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Fiscal cliff debate: 'Lines of communication are open'

Spokespeople for both sides of the fiscal cliff debate indicated that they may be communicating. In the meantime, economists warned that failure to strike a deal could strike a blow to the economy, perhaps plunging the country back into recession. 

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This November file photo shows President Barack Obama, accompanied by House Speaker John Boehner of Ohio, speaking to reporters at the White House. According to spokespeople, the two sides appear to be preparing to put an end to the fiscal cliff debate.

AP Photo/Carolyn Kaster, File

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 With little to show after a month of posturing, the White House and Republicans in Congress dropped hints on Thursday that they had resumed low-level private talks on breaking the stalemate over the "fiscal cliff" but refused to divulge details.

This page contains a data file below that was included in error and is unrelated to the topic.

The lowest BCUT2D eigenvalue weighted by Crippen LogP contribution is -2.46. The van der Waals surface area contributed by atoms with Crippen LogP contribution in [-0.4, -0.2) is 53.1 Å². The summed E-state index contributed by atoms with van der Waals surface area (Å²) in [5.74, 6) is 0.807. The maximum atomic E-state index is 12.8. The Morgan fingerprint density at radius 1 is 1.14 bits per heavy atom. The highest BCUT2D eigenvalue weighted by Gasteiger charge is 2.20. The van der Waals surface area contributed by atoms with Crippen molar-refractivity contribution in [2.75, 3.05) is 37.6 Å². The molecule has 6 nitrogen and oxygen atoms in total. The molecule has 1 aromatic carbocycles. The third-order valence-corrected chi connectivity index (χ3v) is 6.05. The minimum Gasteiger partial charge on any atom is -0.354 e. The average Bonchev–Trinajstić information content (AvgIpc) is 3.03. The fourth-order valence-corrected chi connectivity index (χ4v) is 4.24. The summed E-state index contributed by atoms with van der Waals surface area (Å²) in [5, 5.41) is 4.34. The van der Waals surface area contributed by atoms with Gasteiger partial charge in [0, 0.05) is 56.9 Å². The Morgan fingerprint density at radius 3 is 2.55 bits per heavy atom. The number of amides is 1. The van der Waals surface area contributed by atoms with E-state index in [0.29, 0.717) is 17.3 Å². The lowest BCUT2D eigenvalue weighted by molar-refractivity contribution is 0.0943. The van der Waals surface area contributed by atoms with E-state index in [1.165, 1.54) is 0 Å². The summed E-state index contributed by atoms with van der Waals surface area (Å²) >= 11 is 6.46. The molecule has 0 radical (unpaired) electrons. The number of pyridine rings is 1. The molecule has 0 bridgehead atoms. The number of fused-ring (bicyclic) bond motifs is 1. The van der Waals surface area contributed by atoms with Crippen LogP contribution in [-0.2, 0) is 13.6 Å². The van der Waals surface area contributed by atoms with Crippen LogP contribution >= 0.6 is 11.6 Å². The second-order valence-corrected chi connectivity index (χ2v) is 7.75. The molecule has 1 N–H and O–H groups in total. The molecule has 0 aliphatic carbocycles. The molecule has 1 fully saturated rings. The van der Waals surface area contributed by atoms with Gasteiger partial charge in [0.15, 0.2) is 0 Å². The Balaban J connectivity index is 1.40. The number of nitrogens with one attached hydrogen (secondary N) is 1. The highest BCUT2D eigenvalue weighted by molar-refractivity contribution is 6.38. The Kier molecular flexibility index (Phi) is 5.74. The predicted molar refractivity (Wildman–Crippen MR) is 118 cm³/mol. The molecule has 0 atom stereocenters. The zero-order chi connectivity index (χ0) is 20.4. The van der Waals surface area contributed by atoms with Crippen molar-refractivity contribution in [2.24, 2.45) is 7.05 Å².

A day after a phone conversation between President Barack Obama and John Boehner, the Republican speaker of the House of Representatives, appeared to kick-start communications, both sides used similar language to describe the state of negotiations but imposed a media blackout on developments.

"Lines of communication remain open," White House spokesman Jay Carney told reporters when pressed on whether staff talks were taking place to avoid the steep tax hikes and budget cuts set for the first of next year unless the parties agree on a way to stop them.

Asked the same question, Boehner spokesman Michael Steel also said "lines of communication are open."

The acknowledgement, even without signs of anything approaching a breakthrough, passed for encouraging news after a week of public maneuvering on the fiscal cliff by both sides to gain the maximum political and public relations advantage. 

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